Five soil size aggregate fractions, corresponding to coarse (500-840 mu m), medium (200-350 mu m), fine (75-200 mu m) sand, silt (10-75 mu m) and clay (<4 mu m), were artificially contaminated with diesel, and thermally treated using a laboratory scale apparatus to investigate the effect of soil texture on contaminant adsorption and removal. Ex situ thermal process was simulated using helium as the carrier gas at a flow rate of 1.5 L min(-1), different temperatures (100-300 degrees C) and different treatment times (5-30 min). The amount of contaminant adsorbed on the soil and the residual amount after thermal treatment was determined by gas chromatography. Results showed that adsorption phenomena and desorption efficiency were affected by the soil texture and that temperature and time of treatment were key factors in remedial process. A temperature of 175 degrees C is sufficient to remedy diesel polluted sandy and silty soils, whereas a higher temperature (250 degrees C) is needed for clays. Thermal desorption of diesel polluted soil was shown to be governed by first-order kinetics. Results are of practical interest and may be used in scaling-up and designing desorption systems for preliminary cost and optimal condition assessment. (C) 2010 Elsevier B.V. All rights reserved.

Low-temperature thermal desorption of diesel polluted soil: Influence of temperature and soil texture on contaminant removal kinetics

Falciglia P. P.;VAGLIASINDI, Federico
2011-01-01

Abstract

Five soil size aggregate fractions, corresponding to coarse (500-840 mu m), medium (200-350 mu m), fine (75-200 mu m) sand, silt (10-75 mu m) and clay (<4 mu m), were artificially contaminated with diesel, and thermally treated using a laboratory scale apparatus to investigate the effect of soil texture on contaminant adsorption and removal. Ex situ thermal process was simulated using helium as the carrier gas at a flow rate of 1.5 L min(-1), different temperatures (100-300 degrees C) and different treatment times (5-30 min). The amount of contaminant adsorbed on the soil and the residual amount after thermal treatment was determined by gas chromatography. Results showed that adsorption phenomena and desorption efficiency were affected by the soil texture and that temperature and time of treatment were key factors in remedial process. A temperature of 175 degrees C is sufficient to remedy diesel polluted sandy and silty soils, whereas a higher temperature (250 degrees C) is needed for clays. Thermal desorption of diesel polluted soil was shown to be governed by first-order kinetics. Results are of practical interest and may be used in scaling-up and designing desorption systems for preliminary cost and optimal condition assessment. (C) 2010 Elsevier B.V. All rights reserved.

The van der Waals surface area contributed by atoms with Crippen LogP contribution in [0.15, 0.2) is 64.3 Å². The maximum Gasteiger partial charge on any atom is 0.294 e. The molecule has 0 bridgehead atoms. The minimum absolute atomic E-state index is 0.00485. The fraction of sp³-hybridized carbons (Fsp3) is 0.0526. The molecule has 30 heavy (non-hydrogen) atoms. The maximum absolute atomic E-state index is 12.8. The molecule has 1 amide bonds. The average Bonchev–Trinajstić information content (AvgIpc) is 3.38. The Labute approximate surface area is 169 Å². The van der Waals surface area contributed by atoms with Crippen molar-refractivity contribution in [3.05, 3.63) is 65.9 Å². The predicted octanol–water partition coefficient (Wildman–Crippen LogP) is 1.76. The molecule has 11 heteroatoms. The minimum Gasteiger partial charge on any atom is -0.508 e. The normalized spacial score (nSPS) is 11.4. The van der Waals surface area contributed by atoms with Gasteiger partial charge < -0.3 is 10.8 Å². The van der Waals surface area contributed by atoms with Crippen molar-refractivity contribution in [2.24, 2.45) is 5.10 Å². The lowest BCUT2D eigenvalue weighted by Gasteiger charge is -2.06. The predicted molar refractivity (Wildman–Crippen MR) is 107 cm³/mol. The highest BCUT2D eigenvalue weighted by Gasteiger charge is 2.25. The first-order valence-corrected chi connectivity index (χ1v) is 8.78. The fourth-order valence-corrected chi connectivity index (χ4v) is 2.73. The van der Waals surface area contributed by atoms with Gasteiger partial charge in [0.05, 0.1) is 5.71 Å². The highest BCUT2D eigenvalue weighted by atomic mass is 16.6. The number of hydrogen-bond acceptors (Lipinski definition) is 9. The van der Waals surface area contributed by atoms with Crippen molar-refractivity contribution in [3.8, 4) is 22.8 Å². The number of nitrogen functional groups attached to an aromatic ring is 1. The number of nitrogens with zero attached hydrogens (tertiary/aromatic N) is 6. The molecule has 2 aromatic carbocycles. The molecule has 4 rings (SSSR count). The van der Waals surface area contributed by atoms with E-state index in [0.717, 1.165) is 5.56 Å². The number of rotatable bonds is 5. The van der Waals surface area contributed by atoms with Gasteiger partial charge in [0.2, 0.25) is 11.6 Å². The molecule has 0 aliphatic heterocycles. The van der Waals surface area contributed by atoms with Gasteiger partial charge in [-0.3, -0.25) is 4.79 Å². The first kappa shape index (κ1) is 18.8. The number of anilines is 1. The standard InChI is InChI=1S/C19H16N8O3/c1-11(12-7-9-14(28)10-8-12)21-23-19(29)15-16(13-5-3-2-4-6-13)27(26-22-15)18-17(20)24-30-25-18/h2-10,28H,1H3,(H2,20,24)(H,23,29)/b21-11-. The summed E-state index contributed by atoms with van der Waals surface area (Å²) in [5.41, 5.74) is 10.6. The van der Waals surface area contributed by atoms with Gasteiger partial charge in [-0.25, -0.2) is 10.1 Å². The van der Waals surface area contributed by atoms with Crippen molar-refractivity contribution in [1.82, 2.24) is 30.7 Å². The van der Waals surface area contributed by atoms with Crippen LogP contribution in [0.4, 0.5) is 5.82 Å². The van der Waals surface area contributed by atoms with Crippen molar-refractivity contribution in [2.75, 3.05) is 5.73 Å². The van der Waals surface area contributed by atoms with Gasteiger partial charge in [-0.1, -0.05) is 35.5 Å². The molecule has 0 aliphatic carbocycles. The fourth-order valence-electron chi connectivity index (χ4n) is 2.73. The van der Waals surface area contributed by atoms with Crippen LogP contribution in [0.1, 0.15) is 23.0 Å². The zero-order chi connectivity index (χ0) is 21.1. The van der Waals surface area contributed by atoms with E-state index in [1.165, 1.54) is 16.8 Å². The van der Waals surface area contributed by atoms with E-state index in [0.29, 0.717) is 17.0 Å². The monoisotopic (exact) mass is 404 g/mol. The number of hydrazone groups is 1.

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Utilizza questo identificativo per citare o creare un link a questo documento: https://hdl.handle.net/20.500.11769/30898
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